Missing the Mark by Michael A. Griffith

Professor Mike GriffithGuilty pleasure confession:  I like classic KISS.  Gene Simmons, Ace Frehley, Peter Criss, and Paul Stanley.  Yeah, the whole make-up, pyrotechnics, stunts, platform boots, and usually loud songs.  They were my first rock band and they will always have a special place in my overly-nostalgic heart.

This week I’ve been listening to and watching live clips of them on Youtube.  Takes me back!  But these clips reveal that these rock ‘n’ roll legends miss the mark on a good number of their live performances.

Oh, they thrill the crowds.  How could a band with a blood-spitting, fire-breathing demon playing bass NOT thrill?  They put on great live shows.  But the various members sometimes muff a line or miss a note they tried to hit as they sang or played guitar.

I bring up KISS mainly because I’ve been listening to them this week.  But it occurs to me that they kept going on and on, muffed line and missed notes be damned.

And that level of perseverance is the mark of true performers.  Keep going, keep trying to entertain, to reach your audience.

You may not be a “performer” in the sense that you don’t appear on stage; you are not an actress, musician, model, etc.  But you certainly do perform at your work, at home, and in any endeavor you undertake.

You produce, you create, you communicate.  And whenever somebody undertakes an endeavor, attempts to make something, tries to get their point across, they are performing.  And they are bound to miss the mark sometimes.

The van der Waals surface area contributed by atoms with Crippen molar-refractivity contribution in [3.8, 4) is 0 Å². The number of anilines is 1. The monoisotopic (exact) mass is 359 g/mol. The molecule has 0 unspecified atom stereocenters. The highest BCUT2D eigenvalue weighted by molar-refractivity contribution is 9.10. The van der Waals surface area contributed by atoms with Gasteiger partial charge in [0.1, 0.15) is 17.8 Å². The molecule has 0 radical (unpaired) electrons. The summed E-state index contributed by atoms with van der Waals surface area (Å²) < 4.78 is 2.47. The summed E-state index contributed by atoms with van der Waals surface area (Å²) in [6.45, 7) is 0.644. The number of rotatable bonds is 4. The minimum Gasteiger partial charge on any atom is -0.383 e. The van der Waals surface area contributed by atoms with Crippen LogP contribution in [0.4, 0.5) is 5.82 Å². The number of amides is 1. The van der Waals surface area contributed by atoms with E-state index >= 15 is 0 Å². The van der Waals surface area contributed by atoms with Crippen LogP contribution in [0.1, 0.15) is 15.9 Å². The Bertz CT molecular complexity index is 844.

To be successful, you must try and sometimes try again and again, until you get to the level of quality you or somebody else expects of you.

Did you know that Stephen King’s first novel Carrie was rejected 30 times by various publishers?  Talk about missing the mark!  But his (and his wife’s) vision, drive, and persistence paid off, as we all well know now.  At the urging of his wife, King sent the manuscript out time, and time again, until their efforts paid off.

However, an oft-repeated definition of insanity is, doing the same thing over and over and expecting a different result.  Applying this to missing the mark, you’ve got to learn from your mistakes, perceive any deficiencies in your attempts, understand just how you missed the mark, and deviate your performance to better ensure success.

Stephen King took critiques he received from editors and publishers and implemented some of them to his submitted manuscripts of Carrie.  He did not  just send the same old manuscript out each time.

Only effort, just trying is not enough to guarantee hitting your target.  You have to aim.  You aim by making careful adjustments based on what you witness and your past performances.  In short, you learn.

Belief + Effort + Persistence + Learning = SUCCESS!

Thanks so much for reading!